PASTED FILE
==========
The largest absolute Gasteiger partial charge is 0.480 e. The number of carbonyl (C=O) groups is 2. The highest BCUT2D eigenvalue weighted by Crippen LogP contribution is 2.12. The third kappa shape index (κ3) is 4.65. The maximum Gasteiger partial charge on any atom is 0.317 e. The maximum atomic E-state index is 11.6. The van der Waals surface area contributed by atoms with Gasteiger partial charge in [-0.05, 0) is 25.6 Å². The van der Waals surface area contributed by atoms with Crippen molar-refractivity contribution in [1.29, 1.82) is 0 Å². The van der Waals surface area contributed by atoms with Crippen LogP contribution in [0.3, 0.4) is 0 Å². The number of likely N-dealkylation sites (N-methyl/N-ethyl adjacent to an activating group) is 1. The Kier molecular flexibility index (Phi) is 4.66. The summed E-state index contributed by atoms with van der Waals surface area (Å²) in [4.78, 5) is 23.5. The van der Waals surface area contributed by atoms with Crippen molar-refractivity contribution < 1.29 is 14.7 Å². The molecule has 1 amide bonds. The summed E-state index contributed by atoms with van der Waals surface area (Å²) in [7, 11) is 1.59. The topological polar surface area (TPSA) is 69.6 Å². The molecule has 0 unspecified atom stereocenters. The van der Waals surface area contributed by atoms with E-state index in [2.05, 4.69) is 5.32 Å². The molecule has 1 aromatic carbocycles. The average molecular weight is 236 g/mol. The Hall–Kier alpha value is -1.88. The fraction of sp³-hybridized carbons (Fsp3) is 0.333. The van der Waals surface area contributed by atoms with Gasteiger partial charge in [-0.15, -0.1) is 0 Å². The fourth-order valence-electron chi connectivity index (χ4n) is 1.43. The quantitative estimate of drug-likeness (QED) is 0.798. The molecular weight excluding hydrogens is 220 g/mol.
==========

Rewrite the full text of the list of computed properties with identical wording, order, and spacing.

The largest absolute Gasteiger partial charge is 0.480 e. The number of carbonyl (C=O) groups is 2. The highest BCUT2D eigenvalue weighted by Crippen LogP contribution is 2.12. The third kappa shape index (κ3) is 4.65. The maximum Gasteiger partial charge on any atom is 0.317 e. The maximum atomic E-state index is 11.6. The van der Waals surface area contributed by atoms with Gasteiger partial charge in [-0.05, 0) is 25.6 Å². The van der Waals surface area contributed by atoms with Crippen molar-refractivity contribution in [1.29, 1.82) is 0 Å². The van der Waals surface area contributed by atoms with Crippen LogP contribution in [0.3, 0.4) is 0 Å². The number of likely N-dealkylation sites (N-methyl/N-ethyl adjacent to an activating group) is 1. The Kier molecular flexibility index (Phi) is 4.66. The summed E-state index contributed by atoms with van der Waals surface area (Å²) in [4.78, 5) is 23.5. The van der Waals surface area contributed by atoms with Crippen molar-refractivity contribution < 1.29 is 14.7 Å². The molecule has 1 amide bonds. The summed E-state index contributed by atoms with van der Waals surface area (Å²) in [7, 11) is 1.59. The topological polar surface area (TPSA) is 69.6 Å². The molecule has 0 unspecified atom stereocenters. The van der Waals surface area contributed by atoms with E-state index in [2.05, 4.69) is 5.32 Å². The molecule has 1 aromatic carbocycles. The average molecular weight is 236 g/mol. The Hall–Kier alpha value is -1.88. The fraction of sp³-hybridized carbons (Fsp3) is 0.333. The van der Waals surface area contributed by atoms with Gasteiger partial charge in [-0.15, -0.1) is 0 Å². The fourth-order valence-electron chi connectivity index (χ4n) is 1.43. The quantitative estimate of drug-likeness (QED) is 0.798. The molecular weight excluding hydrogens is 220 g/mol.